By Lisa Soronen
In CVS Pharmacy v. Doe, the U.S. Supreme Court will decide whether disability disparate impact claims may be brought under Section 504 of the Rehabilitation Act and therefore under Section 1557 of the Affordable Care Act (ACA).
The Does are individuals living with HIV/AIDS who rely on employer-sponsored health plans for their medications.
Per their prescription plan, to receive “in-network” prices they can only obtain specialized medication via mail or pick up at a CVS pharmacy. This means they must “forego essential counseling and consultation from specialty pharmacists.”
The Does sued CVS for disparate impact disability discrimination under the ACA.
Section 1557 of the ACA prohibits federally funded health programs from discriminating based on race, color, national origin, sex, age or disability. Section 1557 of the ACA incorporates the anti-discrimination provisions of various civil rights statutes including, for disability, Section 504 of the Rehabilitation Act. So, to be able to sue for disparate impact disability discrimination under the ACA it must likewise be possible to sue for disparate impact disability discrimination under the Rehabilitation Act.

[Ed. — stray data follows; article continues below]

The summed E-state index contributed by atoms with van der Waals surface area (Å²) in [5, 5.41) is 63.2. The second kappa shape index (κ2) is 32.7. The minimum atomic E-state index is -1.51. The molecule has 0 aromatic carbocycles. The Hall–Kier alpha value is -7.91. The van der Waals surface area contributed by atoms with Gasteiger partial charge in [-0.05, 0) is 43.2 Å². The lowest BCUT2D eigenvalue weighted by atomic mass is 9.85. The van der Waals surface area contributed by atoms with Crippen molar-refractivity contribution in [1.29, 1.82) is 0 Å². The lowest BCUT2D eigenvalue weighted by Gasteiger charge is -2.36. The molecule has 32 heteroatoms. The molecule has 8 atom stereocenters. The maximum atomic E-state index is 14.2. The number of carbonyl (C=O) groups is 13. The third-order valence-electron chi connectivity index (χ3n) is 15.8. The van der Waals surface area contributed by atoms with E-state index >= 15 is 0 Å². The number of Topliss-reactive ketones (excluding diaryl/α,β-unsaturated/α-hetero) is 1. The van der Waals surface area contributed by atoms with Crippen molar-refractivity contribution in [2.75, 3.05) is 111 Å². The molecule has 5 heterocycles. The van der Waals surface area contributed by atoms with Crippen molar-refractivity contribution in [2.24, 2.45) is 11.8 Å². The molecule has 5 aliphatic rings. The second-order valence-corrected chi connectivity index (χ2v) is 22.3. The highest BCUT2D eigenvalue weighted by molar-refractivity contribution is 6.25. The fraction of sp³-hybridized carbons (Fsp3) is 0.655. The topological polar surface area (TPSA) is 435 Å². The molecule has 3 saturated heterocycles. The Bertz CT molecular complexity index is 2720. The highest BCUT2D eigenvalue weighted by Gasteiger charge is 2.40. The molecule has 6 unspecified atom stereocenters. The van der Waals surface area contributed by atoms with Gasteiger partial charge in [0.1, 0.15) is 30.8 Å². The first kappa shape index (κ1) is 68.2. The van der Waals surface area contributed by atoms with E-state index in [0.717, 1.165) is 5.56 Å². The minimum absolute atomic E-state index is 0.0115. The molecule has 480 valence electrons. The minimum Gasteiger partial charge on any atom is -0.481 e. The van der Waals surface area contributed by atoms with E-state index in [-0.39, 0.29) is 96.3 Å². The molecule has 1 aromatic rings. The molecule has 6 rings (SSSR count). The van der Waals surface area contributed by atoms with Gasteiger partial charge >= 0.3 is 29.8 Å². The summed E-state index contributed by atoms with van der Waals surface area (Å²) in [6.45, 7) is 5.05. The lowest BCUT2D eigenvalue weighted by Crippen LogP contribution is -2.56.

In its certiorari petition, CVS alleges that the Supreme Court “expressly left open whether . . . the Rehabilitation Act, provides a disparate-impact claim for disability discrimination” in Alexander v. Choate (1985). The court agreed to decide that question.
The 9th Circuit assumed disparate-impact claims could be brought under Choate, stating “the Supreme Court concluded that not all disparate-impact showings qualify as prima-facie cases under Section 504.” The 9th Circuit then applied the “test outlined in Choate” for assessing Section 504 claims and concluded the Does stated a claim for disability discrimination under the ACA.
According to the 9th Circuit, Choate required it to look to the ACA to determine “whether Does adequately alleged they were denied meaningful access to an ACA-provided benefit.” The ACA requires that health plans cover prescription drugs as an "essential health benefit." The 9th Circuit concluded: “Does have adequately alleged that they were denied meaningful access to their prescription drug benefit, including medically appropriate dispensing of their medications and access to necessary counseling.”
The 9th Circuit opined that it didn’t matter the process for obtaining specialty medicine was facially neutral; it applied to all specialty medicine not just HIV/AIDS medicine. “[T]the program burdens HIV/AIDS patients differently because of their unique pharmaceutical needs. Specifically, they claim that changes in medication to treat the continual mutation of the virus requires pharmacists to review all of an HIV/AIDS patient's medications for side effects and adverse drug interactions.”
Section 504 of the Rehabilitation Act applies to all states and local governments that receive federal funds. Allowing disparate impact claims will increase Section 504 litigation.
Lisa Soronen is executive director of the State and Local Legal Center and a regular contributor to the NCSL Blog on judicial issues.